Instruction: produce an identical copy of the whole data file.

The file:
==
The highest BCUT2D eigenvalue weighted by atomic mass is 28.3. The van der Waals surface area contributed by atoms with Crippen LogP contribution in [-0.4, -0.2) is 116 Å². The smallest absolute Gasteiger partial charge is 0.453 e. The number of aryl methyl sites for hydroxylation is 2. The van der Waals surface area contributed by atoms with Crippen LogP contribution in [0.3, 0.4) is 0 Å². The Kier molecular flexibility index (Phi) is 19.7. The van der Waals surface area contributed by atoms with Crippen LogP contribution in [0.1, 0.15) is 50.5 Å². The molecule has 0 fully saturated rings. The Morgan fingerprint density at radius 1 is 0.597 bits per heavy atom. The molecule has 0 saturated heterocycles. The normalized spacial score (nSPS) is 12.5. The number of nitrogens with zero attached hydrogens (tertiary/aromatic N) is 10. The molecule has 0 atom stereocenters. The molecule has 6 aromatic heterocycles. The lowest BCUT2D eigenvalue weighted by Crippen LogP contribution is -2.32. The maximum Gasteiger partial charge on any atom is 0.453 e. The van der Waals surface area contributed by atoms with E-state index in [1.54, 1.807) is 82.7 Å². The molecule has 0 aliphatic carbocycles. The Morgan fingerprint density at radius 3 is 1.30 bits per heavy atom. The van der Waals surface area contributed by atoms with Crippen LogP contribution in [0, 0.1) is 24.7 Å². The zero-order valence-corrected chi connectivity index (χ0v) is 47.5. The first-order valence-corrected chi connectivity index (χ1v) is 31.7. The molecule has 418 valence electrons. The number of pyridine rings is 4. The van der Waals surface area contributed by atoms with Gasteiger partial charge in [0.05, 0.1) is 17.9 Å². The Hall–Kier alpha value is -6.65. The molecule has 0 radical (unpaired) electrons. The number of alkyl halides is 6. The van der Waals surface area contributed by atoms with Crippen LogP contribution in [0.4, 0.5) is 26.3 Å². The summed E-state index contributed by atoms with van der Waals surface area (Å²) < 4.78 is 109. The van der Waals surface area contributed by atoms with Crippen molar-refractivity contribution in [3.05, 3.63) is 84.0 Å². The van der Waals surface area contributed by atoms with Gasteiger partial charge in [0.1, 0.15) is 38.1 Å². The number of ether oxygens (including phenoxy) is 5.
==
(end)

The highest BCUT2D eigenvalue weighted by atomic mass is 28.3. The van der Waals surface area contributed by atoms with Crippen LogP contribution in [-0.4, -0.2) is 116 Å². The smallest absolute Gasteiger partial charge is 0.453 e. The number of aryl methyl sites for hydroxylation is 2. The van der Waals surface area contributed by atoms with Crippen LogP contribution in [0.3, 0.4) is 0 Å². The Kier molecular flexibility index (Phi) is 19.7. The van der Waals surface area contributed by atoms with Crippen LogP contribution in [0.1, 0.15) is 50.5 Å². The molecule has 0 fully saturated rings. The Morgan fingerprint density at radius 1 is 0.597 bits per heavy atom. The molecule has 0 saturated heterocycles. The normalized spacial score (nSPS) is 12.5. The number of nitrogens with zero attached hydrogens (tertiary/aromatic N) is 10. The molecule has 0 atom stereocenters. The molecule has 6 aromatic heterocycles. The lowest BCUT2D eigenvalue weighted by Crippen LogP contribution is -2.32. The maximum Gasteiger partial charge on any atom is 0.453 e. The van der Waals surface area contributed by atoms with E-state index in [1.54, 1.807) is 82.7 Å². The molecule has 0 aliphatic carbocycles. The Morgan fingerprint density at radius 3 is 1.30 bits per heavy atom. The van der Waals surface area contributed by atoms with Crippen LogP contribution in [0, 0.1) is 24.7 Å². The zero-order valence-corrected chi connectivity index (χ0v) is 47.5. The first-order valence-corrected chi connectivity index (χ1v) is 31.7. The molecule has 418 valence electrons. The number of pyridine rings is 4. The van der Waals surface area contributed by atoms with Gasteiger partial charge in [0.05, 0.1) is 17.9 Å². The Hall–Kier alpha value is -6.65. The molecule has 0 radical (unpaired) electrons. The number of alkyl halides is 6. The van der Waals surface area contributed by atoms with Crippen LogP contribution in [0.4, 0.5) is 26.3 Å². The summed E-state index contributed by atoms with van der Waals surface area (Å²) < 4.78 is 109. The van der Waals surface area contributed by atoms with Crippen molar-refractivity contribution in [3.05, 3.63) is 84.0 Å². The van der Waals surface area contributed by atoms with Gasteiger partial charge in [0.1, 0.15) is 38.1 Å². The number of ether oxygens (including phenoxy) is 5.